A number of options exist for centralized, on-site refueling for both applications, making these mowers and trucks feasible for fleets that service large or multiple areas.

Tax credits for propane refueling infrastructure installation, fuel can aid sports turf managers

As sports turf managers research new additions to their commercial lawn mower and work truck fleets, one of the most important considerations is refueling. Whether a fleet is used to maintain a single field, or many across a wide area, making sure both mowers and trucks can be easily refueled saves time, effort, and cost.

More than 15 models of propane-fueled commercial mowers are available today from industry-leading brands, while over the past 20 months, 10 new vehicle platforms fueled by propane autogas have been introduced to the market. Ease of refueling has accelerated the use of both types of equipment.

A number of options exist for centralized, on-site refueling for both applications, making these mowers and trucks feasible for fleets that service large or multiple areas. Cost-saving measures also are available for the installation of infrastructure, and the fuel itself. These advantages complement the fact that propane-fueled mowers and work trucks fueled by propane autogas provide top-level, sustainable performance, using a fuel that is abundant and readily available via a local propane provider. Nearly 90 percent of propane supplies are produced in the United States, making it a truly domestic fuel source.

On-site refueling options

Fleets adopting propane-fueled mowers and work trucks fueled by propane autogas can refuel via the same centralized, on-site infrastructure, which can be tailored to fit its unique needs. Depending on storage necessity, longevity and available space, managers can choose between several options:

·         Skid-mounted above-ground portable platforms

·         Permanent above-ground stations

·         Underground storage tanks

Skid-mount systems are typically pre-assembled, making installation or relocation quick and inexpensive, and allowing for safe refueling without the permanence of stationary systems. Skid-mount systems are comprised of an above-ground propane tank, dispenser, pump, piping, and control panel mounted on a concrete or steel frame to create a portable unit that can be installed, and then relocated in a matter of days if necessary. They require no permanent changes to the installation site, though above or underground storage tanks are also an option for longer-term use.

Local propane providers can help sports turf managers and landscapers determine the best on-site refueling option for their mower and truck fleets, and facilitate ongoing fuel delivery. That includes mower cylinder exchange programs, which usually include installation of a cage and replacement of empty cylinders with full ones during regularly scheduled deliveries. Propane providers also offer appropriate training to ensure safe refueling practices are always used.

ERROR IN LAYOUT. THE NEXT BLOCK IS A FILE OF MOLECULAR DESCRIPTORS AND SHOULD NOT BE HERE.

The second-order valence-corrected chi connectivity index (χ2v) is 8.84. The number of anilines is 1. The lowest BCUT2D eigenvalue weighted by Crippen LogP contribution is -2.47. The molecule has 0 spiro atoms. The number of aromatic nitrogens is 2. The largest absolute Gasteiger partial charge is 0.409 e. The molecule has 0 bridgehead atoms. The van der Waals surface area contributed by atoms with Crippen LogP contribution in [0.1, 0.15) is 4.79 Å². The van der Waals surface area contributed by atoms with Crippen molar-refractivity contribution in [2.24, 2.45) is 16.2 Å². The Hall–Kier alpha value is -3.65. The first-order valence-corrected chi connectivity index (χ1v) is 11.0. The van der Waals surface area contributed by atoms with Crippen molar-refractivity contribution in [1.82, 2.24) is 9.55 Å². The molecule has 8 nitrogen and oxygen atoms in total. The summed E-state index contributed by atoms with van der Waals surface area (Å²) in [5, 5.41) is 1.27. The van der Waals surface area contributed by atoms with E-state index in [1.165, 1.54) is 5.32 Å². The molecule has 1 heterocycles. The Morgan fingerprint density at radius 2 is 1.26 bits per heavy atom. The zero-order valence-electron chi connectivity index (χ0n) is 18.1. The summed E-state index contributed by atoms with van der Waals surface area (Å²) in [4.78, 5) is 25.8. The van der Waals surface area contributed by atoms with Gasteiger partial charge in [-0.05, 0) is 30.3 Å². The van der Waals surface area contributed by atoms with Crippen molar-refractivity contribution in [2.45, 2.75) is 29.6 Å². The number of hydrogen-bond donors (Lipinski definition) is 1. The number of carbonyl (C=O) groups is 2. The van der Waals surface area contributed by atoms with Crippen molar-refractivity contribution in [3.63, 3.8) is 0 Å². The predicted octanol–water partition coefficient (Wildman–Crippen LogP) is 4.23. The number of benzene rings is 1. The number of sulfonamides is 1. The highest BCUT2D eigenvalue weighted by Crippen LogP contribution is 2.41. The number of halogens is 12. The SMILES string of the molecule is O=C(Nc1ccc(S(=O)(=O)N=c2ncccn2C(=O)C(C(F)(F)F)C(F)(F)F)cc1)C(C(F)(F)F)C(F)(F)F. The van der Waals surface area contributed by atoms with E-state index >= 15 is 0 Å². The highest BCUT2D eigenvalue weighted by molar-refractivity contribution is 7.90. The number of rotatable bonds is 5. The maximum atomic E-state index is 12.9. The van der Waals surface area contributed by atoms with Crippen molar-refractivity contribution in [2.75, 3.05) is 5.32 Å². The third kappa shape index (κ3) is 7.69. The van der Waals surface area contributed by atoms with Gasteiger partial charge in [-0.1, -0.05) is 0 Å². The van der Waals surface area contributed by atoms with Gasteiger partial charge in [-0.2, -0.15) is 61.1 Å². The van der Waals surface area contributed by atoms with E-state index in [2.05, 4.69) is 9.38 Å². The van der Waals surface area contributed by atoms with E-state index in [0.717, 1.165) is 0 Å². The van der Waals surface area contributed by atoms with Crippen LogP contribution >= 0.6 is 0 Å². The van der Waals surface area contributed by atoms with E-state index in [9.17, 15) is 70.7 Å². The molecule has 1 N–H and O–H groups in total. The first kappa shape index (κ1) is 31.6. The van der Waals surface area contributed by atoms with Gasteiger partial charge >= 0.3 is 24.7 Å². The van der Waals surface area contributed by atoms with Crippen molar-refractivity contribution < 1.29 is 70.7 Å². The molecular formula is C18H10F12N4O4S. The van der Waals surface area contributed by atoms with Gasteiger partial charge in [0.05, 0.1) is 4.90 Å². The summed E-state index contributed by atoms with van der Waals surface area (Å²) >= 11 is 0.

Thousands of refueling stations across the country also make propane autogas readily available for off-site refueling. Fleet managers and drivers can locate stations via the Energy Department’s Alternative Fuels and Advanced Vehicle Data Center.[1]

Managing costs

There are a number of ways for sports turf managers and landscapers to reduce costs by adopting propane-fueled mowers and trucks fueled by propane autogas. The federal government, along with many states, offer programs to encourage the use of propane as an engine fuel. Currently, a 50-cent-per-gallon alternative-fuel tax credit is available for vehicles fueled by propane autogas. Federal tax credits are also available for 30 percent of the installation cost – up to $30,000 – of alternative refueling structures. Sports turf managers and landscapers should consult their tax advisor regarding claims for credits or refunds, and the IRS website for appropriate dates and forms.

Additionally, the high performance delivered by commercial mowers and work trucks, coupled with propane’s cleaner-burning properties, can decrease the amount of maintenance costs over the life of each equipment type.

Operators can also increase savings as propane-fueled commercial mowers can operate during pollution advisory periods, such as ozone action days, when local regulations ban gasoline mowers to protect air quality.

To learn more about propane-fueled commercial lawn mowers, work trucks fueled by propane autogas, and available refueling options, visit www.poweredbypropane.org.- by Brian Feehan

Vice president, Propane Education & Research Council

The Propane Education & Research Council was authorized by the U.S. Congress with the passage of Public Law 104-248, the Propane Education and Research Act (PERA), signed into law on October 11, 1996. The mission of the Propane Education & Research Council is to promote the safe, efficient use of odorized propane gas as a preferred energy source.


[1] Energy Department’s Alternative Fuels and Advanced Vehicles Data Center: http://www.afdc.energy.gov/afdc/locator/stations/.